We are slightly in the future and new PM Adam Masters is wrangling with his colleagues, his party, the country but not (it seems) his conscience in getting Brexit to happen…or not. Masters is caught in a position of “zugswang” a term from the game chess where it is a player’s turn to move but when any possible move they do make will worsen their position. And so Masters’ masterplan is basically to sit on his hands and do nothing and just hope the whole thing goes away. Then he can cling onto power which, of course, is what really matters. His chief adviser and master of spin, Paul Connell thinks that his boss should take decisive action and so the stage is set for a juicy personal power struggle much in the vein of the classic Yes Minister and with just as many laughs.

The central role of the (apparently) vacillating PM is taken by David Benson who plays the ironically named Masters as a Cameron/May composite. By turns apparently incompetent and then devious, Benson captures the desperation of a politician who is thinking about his own self-preservation and his place in posterity – he is determined to outlast Andrew Bonar Law, the shortest serving Prime Minister ever.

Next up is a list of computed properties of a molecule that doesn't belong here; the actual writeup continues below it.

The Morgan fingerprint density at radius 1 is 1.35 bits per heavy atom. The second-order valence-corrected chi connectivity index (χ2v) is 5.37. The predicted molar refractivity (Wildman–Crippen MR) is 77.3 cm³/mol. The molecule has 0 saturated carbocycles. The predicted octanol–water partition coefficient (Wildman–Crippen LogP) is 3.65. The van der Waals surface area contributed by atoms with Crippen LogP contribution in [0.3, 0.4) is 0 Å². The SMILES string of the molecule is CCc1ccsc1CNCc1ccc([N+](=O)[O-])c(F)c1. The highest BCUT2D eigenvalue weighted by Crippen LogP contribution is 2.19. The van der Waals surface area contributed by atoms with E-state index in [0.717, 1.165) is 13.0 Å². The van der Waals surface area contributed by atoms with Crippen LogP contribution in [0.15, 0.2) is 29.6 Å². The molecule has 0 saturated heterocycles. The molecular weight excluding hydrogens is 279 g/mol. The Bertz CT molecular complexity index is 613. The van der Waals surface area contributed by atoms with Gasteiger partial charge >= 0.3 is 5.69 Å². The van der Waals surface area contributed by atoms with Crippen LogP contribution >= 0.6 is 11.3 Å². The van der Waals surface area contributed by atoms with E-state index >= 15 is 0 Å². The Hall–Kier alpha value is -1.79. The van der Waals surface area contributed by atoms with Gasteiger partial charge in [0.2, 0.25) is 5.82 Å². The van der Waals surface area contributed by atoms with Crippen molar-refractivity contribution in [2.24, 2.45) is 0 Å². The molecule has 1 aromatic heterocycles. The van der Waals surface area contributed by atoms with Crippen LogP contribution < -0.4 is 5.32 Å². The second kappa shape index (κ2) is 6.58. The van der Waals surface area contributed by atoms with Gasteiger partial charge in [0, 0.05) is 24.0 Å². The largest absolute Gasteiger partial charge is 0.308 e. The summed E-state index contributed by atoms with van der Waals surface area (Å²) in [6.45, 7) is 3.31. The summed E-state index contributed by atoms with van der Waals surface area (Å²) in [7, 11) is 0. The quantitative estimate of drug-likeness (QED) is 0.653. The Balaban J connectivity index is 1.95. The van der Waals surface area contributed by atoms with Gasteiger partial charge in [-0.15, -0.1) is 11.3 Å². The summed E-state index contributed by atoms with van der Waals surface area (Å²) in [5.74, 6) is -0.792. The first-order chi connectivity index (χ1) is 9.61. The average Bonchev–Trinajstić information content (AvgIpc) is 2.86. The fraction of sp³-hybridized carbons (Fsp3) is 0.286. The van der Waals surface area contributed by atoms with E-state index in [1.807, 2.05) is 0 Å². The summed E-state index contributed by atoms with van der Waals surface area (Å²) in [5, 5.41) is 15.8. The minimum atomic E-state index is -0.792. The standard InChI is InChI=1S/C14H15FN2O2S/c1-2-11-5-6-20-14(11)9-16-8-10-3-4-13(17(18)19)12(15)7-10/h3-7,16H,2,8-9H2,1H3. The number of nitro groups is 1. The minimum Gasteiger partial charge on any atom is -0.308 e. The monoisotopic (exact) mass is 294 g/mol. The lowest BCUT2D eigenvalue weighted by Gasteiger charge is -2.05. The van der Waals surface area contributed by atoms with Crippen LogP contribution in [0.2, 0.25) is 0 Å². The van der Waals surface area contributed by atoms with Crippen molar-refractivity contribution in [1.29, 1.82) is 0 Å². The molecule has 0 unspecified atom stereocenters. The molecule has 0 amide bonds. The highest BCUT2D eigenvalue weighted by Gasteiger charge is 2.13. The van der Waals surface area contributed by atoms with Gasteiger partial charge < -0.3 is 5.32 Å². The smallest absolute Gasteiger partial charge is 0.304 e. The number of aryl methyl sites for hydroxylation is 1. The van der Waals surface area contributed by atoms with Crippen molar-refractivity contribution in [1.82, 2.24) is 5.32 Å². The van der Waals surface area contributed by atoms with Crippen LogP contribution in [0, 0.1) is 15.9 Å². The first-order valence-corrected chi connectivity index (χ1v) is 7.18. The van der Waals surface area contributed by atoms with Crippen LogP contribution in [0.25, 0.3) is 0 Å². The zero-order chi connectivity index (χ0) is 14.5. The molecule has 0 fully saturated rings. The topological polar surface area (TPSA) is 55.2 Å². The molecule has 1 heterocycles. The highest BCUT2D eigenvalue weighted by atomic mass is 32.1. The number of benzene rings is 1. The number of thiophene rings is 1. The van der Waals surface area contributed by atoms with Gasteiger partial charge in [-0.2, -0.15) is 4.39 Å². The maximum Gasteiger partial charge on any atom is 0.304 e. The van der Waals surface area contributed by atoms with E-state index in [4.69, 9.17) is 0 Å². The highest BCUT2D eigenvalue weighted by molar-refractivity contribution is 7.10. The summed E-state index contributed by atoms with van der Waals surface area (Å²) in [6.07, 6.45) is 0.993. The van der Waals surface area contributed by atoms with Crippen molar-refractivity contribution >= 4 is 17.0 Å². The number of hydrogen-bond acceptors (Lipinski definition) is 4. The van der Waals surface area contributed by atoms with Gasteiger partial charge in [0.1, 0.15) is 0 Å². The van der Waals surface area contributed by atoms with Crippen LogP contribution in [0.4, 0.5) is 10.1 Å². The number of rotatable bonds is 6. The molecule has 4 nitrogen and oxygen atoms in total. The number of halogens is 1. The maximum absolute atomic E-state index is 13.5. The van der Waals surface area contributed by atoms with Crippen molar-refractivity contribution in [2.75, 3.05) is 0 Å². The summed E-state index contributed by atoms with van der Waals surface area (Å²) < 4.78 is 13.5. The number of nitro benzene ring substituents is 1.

After what I thought was a slightly hesitant start, Benson grew in strength and wrung every ounce of comedy out of the part. I’ve seen him on stage several times in the past (most notably as an acerbic Kenneth Williams) and here is another well realised and, unfortunately, truthful characterisation. As his supposed friend but actual adversary, Adam Astill gave a controlled and very assured performance as the arch manipulator exuding a world weary demeanour as he pulled the strings of the political marionettes. Interestingly it transpires that he is as much in thrall to power as anyone else – it’s just that he manages to disguise the naked ambition rather more successfully.